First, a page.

Imagine a drug that could lower the rates of heart disease, anxiety, stress and depression, prolong lifespan, strengthen social cohesion, encourage more physical activity and promote recovery from surgery and strokes.

Such a wonder drug would be the most prescribed remedy in the world. Of course, there is no such magical cure, but you could get the same effects simply by planting a tree.

Although it may seem far-fetched, recent research suggests that greenness can promote human health and well-being. People who live in green areas have lower levels of stress, anxiety and depression and they report lower levels of anger and aggression. Residents of areas with more vegetation are also more active and are more likely to interact with their neighbors. Not surprisingly, those who live in greener areas report stronger social ties and better social cohesion.

Astonishingly, the rates of total mortality and mortality due to heart disease are 12-15% lower in those who live in areas of high greenness. In a recent study, a gradual loss of ash trees in the northern United States by the ash borer beetle was found to be associated with a progressive increase in cardiovascular mortality, suggesting that in communities where trees die, people die as well.

Not only does nature seem to enhance the well-being of people, it also improves the health of the neighborhoods and cities they live in. Greener neighborhoods have lower crime rates and they are more resilient to flooding. Living in green areas even compensates for poor health outcomes due to economic inequality. Some estimates suggest that having 10 more trees per city block improves health in ways comparable to an increase in annual income of $20,000. Large trees and shrubs decrease air pollution, as they capture airborne particles and other harmful pollutants. There is even evidence to suggest that vegetation mitigates climate change, as well as climate variations and events.

The density of trees in major cities
Image: Treepedia

The age of the forest city

Recognizing the widespread benefits of nature, many cities are now devoting significant resources to increase urban greenness. There are attempts to create vertical forests in downtown high rises and to develop entire forest-cities, blanketed by trees. However, this unbridled enthusiasm may be premature.

Creation of far-flung leafy suburbs increases the need for automobile transport, which could worsen air pollution. Lollipop trees lining highly trafficked street canyons trap air pollutants, and many trees and plants generate allergens and chemicals that contribute to air pollution.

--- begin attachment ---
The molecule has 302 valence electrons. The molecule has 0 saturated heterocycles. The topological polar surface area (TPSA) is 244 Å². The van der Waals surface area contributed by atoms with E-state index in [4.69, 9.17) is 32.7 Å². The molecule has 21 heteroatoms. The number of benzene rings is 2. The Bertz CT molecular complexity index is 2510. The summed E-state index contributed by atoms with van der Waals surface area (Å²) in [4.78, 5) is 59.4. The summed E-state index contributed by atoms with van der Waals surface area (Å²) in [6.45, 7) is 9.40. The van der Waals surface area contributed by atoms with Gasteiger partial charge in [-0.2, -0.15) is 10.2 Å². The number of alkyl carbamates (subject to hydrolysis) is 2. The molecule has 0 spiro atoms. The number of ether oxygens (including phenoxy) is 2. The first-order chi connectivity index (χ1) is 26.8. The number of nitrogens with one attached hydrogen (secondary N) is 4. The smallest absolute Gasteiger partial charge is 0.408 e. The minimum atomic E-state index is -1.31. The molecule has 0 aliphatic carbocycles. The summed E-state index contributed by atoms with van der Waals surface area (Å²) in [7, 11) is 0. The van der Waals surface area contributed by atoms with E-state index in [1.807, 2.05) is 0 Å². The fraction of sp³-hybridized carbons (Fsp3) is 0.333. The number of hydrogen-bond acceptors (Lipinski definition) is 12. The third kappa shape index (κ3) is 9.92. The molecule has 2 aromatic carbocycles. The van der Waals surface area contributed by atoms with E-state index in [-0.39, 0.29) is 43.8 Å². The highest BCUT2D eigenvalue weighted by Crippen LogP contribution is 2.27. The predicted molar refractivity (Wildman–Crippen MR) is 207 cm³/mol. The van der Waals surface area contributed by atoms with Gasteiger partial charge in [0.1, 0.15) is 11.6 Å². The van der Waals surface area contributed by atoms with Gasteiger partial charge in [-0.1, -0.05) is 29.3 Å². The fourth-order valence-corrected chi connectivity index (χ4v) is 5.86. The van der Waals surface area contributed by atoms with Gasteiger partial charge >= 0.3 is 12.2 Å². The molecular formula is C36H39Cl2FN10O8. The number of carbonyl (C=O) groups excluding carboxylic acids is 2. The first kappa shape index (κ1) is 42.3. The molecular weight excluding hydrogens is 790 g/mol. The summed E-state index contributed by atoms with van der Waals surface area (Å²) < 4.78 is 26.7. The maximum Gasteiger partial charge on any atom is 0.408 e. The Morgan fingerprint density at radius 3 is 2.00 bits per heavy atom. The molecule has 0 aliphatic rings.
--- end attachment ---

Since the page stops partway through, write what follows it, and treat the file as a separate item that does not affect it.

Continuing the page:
Enthusiasm for “going green” isn’t enough; we have to first learn how to interface with nature. We have to identify which trees are more conducive to health, which ones produce low allergens, which plants best support biodiversity, minimize storm surges and decrease air pollution. Where, and in what quantity and configuration, trees reduce pollutants and mitigate noise, all without being obtrusive or unsettling.

If nature is to be a wonder drug that cures many of the ills of modern society, it must be submitted to rigorous clinical trials, just like any other medicine.

Appraisals of the true costs and benefits of greenery could not only inform urban design and guide public policy, it could also strengthen the rationale for a system of subsidies and taxation, e.g., a city tax on tree removal and a tax credit for tree planting. However, to coordinate the greening of cities worldwide, we need a global initiative. We have to develop commonly accepted protocols for assessing the health and environmental impact of future, as well as current, greening initiatives. Harmonization of such efforts and sharing of protocols would optimize the utilization of current assets. This will be particularly helpful to resource-poor countries that now seem destined to bear the brunt of the epidemics of non-communicable diseases, environmental degradation and air pollution.

Fighting unhealthy cities

When it comes to greening cities, we have no other choice. Our natural resources are being rapidly depleted, and environmental degradation is threatening our well-being. Modern cities are replete with pollutants, traffic and noise; urban features of transportation, labour-saving devices, passive entertainment and fast food have created environments that promote non-communicable diseases (NCDs) such as obesity, diabetes, heart disease, depression, dementia and cancer.

These unhealthy urban habits have permeated rural areas as well. As a result, in the United States, nearly 70% of the adult population is overweight and 40% obese. The rates of heart disease, which have been declining, are now beginning to rise. By 2030, 40.5% of the adult population in US is likely to have some form of cardiovascular disease.

The situation is much worse in the developing world – where the NCD epidemic is projected to cost $21.3 trillion over the next two decades, a cost nearly equal to their current total economic output ($24.5 trillion). This high disease burden is likely to spread poverty and spur massive immigration to the developed world, which is ill-equipped to deal with its own health problems and aging populations. Although plants and bushes in cities may not extinguish crime and heart disease or prevent climate change, neutralization of these ominous threats, even in a small measure, will be worth the effort.

Maybe nature is a wondrous drug – not only of remarkable potency but of incomparable beauty as well.